Benjamin goes around all throughout the day hugging us and telling us that he loves us. He also tells us all day long that he is hungry or that he wants this or that. I know they tell you in the adoption videos to give your children as much as possible of what they ask for in the beginning and to try to say “no” very minimally, but with him it’s just impossible. He asks for candy or to go to the pool, or to change his clothes, etc. all day long. We are trying to train him to stop asking for things constantly—and we hope he will grow out of it soon because it is very annoying. The other big problem he has is that he wakes up several times in the night to use the bathroom or to ask for food. I would say that this has been the most difficult part of the process, because when the parents aren’t well rested, they have no patience the next day. He is having major digestive problems and every night we need to shower him off because of the mess he has in his diaper. (He only wears a diaper at night). It must be the food we are giving him…maybe he isn’t used to having that much fat in his diet. I thought I’d fatten them up by giving them higher calorie meals but I think I need to take it slower with him and Josiah. Steven seems to be handling the food just fine.

It is incredibly sad to us how deprived these children are. They are mentally and physically capable of caring for their basic needs, yet they act completely helpless. At 6, 10, and 13 years old, we still need to teach them things like learning how to properly brush their teeth, how to hang clothes on hangers and put them away in the drawers; how to eat by bringing the fork to their mouth and not just shoveling the food in while their mouth is open at the end of the plate; how to flush the nasty toilet paper down the toilet and not put it in the trash, or worse yet—in the shower! How to wipe themselves properly (ony the two younger ones) and take a shower by themselves; how to not stick their hands in their food and drink, etc. etc. etc. They are also so uncoordinated and have very poor gross motor skills…but in just these couple of days you can see minor progress, just from them playing outside for so many hours each day. Both Steven and Benjamin are academically far below grade level, and Benjamin doesn’t even know how to write his own name, nor does he know how old he is. They have no baby pictures, even though they’ve been in orphanages since infancy—they only have a couple of pictures of when they were younger.

To be honest, I’ve been feeling angry at the whole situation. When I see how little these children have been taught—how little self care, how little self control, how little opportunity to develop physically, how skinny they are……how little medical attention they’ve been given. It makes me feel angry at the Bulgarian government for allowing these types of conditions. Little Josiah has so many medical problems and I don’t know how some of them could have gone for this long unaddressed. His report says that doctors won’t operate due to his heart condition…but the hernia he has had to live with—which is the size of a mango….I mean, they really couldn’t get a cardiologist to supervise the surgery? If he wasn’t an orphan would they have made the same decision? I know there is no sense in being angry at governments or orphanage workers who themselves do not know the love of God. If God is holding anyone accountable for the conditions of these children, it must be his Church. And sending money can’t possibly be enough. Children should be raised with the love of a family—not herded like animals from one room to another with no mentors and no one to guide them.

It’s interesting to me that all our boys want to be called by their American names—I thought it would take a while for them to feel comfortable with that but, nope. Today Benjamin was showing me his photo album (which contains three pictures of him when he was about 4 years old and all the rest of the pictures are of our visit with him in December). At one point I pointed and said his Bulgarian name and he said, “Nay….Benjamin.”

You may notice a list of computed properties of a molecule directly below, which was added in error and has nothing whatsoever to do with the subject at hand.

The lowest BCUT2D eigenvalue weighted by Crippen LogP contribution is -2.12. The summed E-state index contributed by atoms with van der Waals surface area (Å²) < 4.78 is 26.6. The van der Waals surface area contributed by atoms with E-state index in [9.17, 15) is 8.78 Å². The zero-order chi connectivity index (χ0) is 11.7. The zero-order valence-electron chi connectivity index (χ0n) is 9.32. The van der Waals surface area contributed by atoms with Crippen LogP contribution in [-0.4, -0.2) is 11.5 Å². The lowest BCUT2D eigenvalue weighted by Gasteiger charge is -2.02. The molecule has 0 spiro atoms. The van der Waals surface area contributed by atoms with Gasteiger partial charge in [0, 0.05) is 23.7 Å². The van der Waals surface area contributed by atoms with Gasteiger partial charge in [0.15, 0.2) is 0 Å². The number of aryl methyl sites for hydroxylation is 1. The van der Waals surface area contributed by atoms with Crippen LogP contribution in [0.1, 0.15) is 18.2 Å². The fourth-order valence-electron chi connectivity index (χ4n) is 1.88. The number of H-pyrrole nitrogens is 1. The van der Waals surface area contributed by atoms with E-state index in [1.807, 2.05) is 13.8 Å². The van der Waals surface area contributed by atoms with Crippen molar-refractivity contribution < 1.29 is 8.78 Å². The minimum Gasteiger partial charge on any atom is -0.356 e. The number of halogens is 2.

The kids play on their Kindles entirely too much to fit my philosophy of kids and brain development and electronics, but for now it’s a great pacifier and I’m willing to make exceptions. Plus, I have tons of educational games downloaded on them and it’s great to see them doing puzzles or playing games that deal with numbers or the alphabet. Our Leapfrog videos are also a big hit and I’m hoping the boys will learn their letters and letter sounds by watching them, just the way my 4-year-old did. If they can learn to spell and read basic words from watching videos, then my job will be way easier! My desire is to home school all of the children but I am open to possibly sending my oldest three boys to school this year to give me time to get used to teaching so many children. I guess it will depend on how things are going all summer. I’ll try to do some basic academics with them here and there and see how they respond.

Tomorrow morning the local Univision station is coming to our house to do a story on our adoption. And then on Friday a local newspaper is coming. Pray that these will be great opportunities for us to share the deep, deep love of God. The best advice I leave to myself and to anyone reading this who is also adopting is—we must stay connected to the vine. If we aren’t connected, there is no hope for us but to dry up and wither. If we aren’t connected then our service towards others will feel like a drain on us, and we will do our “duty” without the love of Christ showing forth. We didn’t adopt just to give our children a family….just to give them something better than their orphanage experience. If we do not pour out the love of Jesus upon them, if we do not lead them to Christ, if we do not teach them to honor God and love his word….then we are in fact doing very little for them….only teaching them to be more civilized and more independent and successful by the world’s standards. We must stay drenched in God’s word and in his presence so that we can have his heart for those in our lives….and that love that we have for our children will help lead their hearts to our Lord. May God be praised and honored….and may his will be done on earth as it is in Heaven. Blessings to you all. Thanks for following along with our journey. I’ll write again in a couple of weeks to continue sharing our adoption story…..and so the readers can see God’s redemptive power at work!!